The British Columbia Securities Commission (BCSC) announced Jan. 17 that investors defrauded by David Michael Michaels will get some money back after the regulator obtained money from the sale of Michael's Hawaiian property and a cash payment from Michaels.
The BCSC's court-appointed receiver, Grant Thornton Limited, holds about $1.1 million from Michaels to return to investors, which is about 20 per cent of the net amount Michaels obtained from the fraud. The regulator says that these payments will not affect its ability to continue to collect against Michaels' outstanding sanctions.
Grant Thornton has sent a notice explaining the claims process to investors, most of whom are seniors living in or around Victoria. Each investor will receive a pro-rated share of the $1.1 million (minus the fee for the receiver) based on the money he or she lost.
Committed fraud against more than 480 investors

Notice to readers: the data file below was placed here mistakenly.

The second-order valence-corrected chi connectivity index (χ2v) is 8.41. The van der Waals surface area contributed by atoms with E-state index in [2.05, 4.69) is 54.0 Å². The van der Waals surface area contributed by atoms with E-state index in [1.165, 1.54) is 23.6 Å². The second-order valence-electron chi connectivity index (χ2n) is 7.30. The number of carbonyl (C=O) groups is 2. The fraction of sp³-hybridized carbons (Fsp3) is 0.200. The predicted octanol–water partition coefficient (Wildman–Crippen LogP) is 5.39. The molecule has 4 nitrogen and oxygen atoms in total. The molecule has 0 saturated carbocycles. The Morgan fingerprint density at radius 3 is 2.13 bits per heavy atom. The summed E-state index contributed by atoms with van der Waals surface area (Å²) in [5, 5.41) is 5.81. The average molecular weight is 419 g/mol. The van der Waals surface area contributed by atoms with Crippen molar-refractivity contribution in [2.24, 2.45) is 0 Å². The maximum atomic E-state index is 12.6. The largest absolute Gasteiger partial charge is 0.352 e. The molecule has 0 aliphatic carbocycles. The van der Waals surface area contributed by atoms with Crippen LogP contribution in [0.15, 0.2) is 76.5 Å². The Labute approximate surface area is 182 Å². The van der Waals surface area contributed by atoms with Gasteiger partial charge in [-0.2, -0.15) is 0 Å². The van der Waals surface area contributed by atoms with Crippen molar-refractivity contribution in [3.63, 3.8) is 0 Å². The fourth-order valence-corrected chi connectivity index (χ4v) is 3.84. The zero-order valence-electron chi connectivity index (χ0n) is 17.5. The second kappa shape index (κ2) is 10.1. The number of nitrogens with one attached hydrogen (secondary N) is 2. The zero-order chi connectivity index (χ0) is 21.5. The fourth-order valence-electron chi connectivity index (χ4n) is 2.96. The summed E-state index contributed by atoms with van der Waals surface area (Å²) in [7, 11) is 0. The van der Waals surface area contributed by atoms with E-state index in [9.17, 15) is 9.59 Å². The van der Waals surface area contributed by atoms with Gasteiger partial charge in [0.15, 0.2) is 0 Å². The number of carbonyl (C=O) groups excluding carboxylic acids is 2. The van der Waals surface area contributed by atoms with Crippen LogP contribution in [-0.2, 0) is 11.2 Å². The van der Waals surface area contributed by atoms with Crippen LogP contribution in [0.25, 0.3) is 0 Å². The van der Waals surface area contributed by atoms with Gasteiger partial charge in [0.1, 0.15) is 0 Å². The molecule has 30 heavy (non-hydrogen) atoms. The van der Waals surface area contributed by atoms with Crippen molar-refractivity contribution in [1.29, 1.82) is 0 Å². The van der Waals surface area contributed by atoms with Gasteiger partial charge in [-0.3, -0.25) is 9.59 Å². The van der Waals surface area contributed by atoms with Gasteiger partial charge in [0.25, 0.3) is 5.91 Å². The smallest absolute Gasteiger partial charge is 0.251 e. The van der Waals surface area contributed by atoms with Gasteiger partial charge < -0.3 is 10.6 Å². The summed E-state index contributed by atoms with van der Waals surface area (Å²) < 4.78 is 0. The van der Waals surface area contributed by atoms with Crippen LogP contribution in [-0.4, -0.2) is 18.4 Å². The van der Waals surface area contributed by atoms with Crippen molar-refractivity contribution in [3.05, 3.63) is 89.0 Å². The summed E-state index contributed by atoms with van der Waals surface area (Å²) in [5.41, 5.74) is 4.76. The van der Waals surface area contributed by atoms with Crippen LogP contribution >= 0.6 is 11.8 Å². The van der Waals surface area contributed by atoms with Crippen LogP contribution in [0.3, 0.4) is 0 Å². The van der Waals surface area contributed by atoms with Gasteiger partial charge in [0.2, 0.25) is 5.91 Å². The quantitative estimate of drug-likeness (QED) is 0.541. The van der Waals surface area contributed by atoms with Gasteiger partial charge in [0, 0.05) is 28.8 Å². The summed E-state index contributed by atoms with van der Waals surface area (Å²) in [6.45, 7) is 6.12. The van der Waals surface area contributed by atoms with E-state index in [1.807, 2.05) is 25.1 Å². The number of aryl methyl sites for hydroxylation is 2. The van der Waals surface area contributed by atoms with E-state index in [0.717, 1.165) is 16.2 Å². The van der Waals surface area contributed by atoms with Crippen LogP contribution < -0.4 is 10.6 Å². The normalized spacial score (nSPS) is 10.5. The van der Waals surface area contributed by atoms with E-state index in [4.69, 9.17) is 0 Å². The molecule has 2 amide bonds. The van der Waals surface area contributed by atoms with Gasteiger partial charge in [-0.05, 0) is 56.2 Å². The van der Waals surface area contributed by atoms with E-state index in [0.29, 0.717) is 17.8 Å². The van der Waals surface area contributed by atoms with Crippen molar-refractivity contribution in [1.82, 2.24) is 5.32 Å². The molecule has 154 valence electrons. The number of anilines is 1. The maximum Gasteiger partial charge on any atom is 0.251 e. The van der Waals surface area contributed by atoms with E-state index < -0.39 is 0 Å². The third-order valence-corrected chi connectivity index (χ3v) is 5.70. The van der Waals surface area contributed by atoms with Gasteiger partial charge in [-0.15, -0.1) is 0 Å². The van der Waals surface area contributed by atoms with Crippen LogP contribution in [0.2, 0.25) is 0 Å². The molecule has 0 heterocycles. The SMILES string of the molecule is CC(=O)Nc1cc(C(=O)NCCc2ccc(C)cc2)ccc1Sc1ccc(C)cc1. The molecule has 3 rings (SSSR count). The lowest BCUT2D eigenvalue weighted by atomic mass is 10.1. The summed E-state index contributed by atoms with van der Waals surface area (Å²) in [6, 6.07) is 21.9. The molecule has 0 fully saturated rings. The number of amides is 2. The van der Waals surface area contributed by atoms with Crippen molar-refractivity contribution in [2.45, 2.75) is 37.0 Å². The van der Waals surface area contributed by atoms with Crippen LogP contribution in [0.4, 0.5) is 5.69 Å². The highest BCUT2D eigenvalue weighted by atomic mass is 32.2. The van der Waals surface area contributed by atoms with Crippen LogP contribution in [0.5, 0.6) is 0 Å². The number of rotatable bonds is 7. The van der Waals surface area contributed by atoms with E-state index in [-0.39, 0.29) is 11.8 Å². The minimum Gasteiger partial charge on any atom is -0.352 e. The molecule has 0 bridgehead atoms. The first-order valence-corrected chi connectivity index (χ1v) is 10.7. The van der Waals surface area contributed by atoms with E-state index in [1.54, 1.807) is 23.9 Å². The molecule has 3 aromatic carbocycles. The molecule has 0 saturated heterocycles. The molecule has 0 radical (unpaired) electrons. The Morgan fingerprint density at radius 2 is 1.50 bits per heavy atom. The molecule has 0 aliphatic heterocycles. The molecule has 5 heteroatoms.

A BCSC panel found in 2014 that Michaels committed fraud against more than 480 investors. It banned him from the securities industry and ordered him to pay $23.3 million in fines. When Michaels did not pay his fines, the BCSC started two lawsuits, relating to property in Hawaii and Victoria.
Michaels settled the lawsuits with the BCSC in June 2018, agreeing to hand over the Hawaii property and to pay $50,000. The Hawaii property was sold in December 2018, and the money given to the receiver.
Simplified claims process
"We've been persistent in our efforts to collect from Mr. Michaels, and we're now at the stage where we can return some money to the hundreds of investors who suffered losses because of their investments through him," said Doug Muir, Director of Enforcement for the BCSC. "To get money to people as quickly as possible, we obtained court approval for a simplified claims process that should be efficient and straightforward. We urge investors to respond to the receiver's notice, which is required for them to participate in the distribution."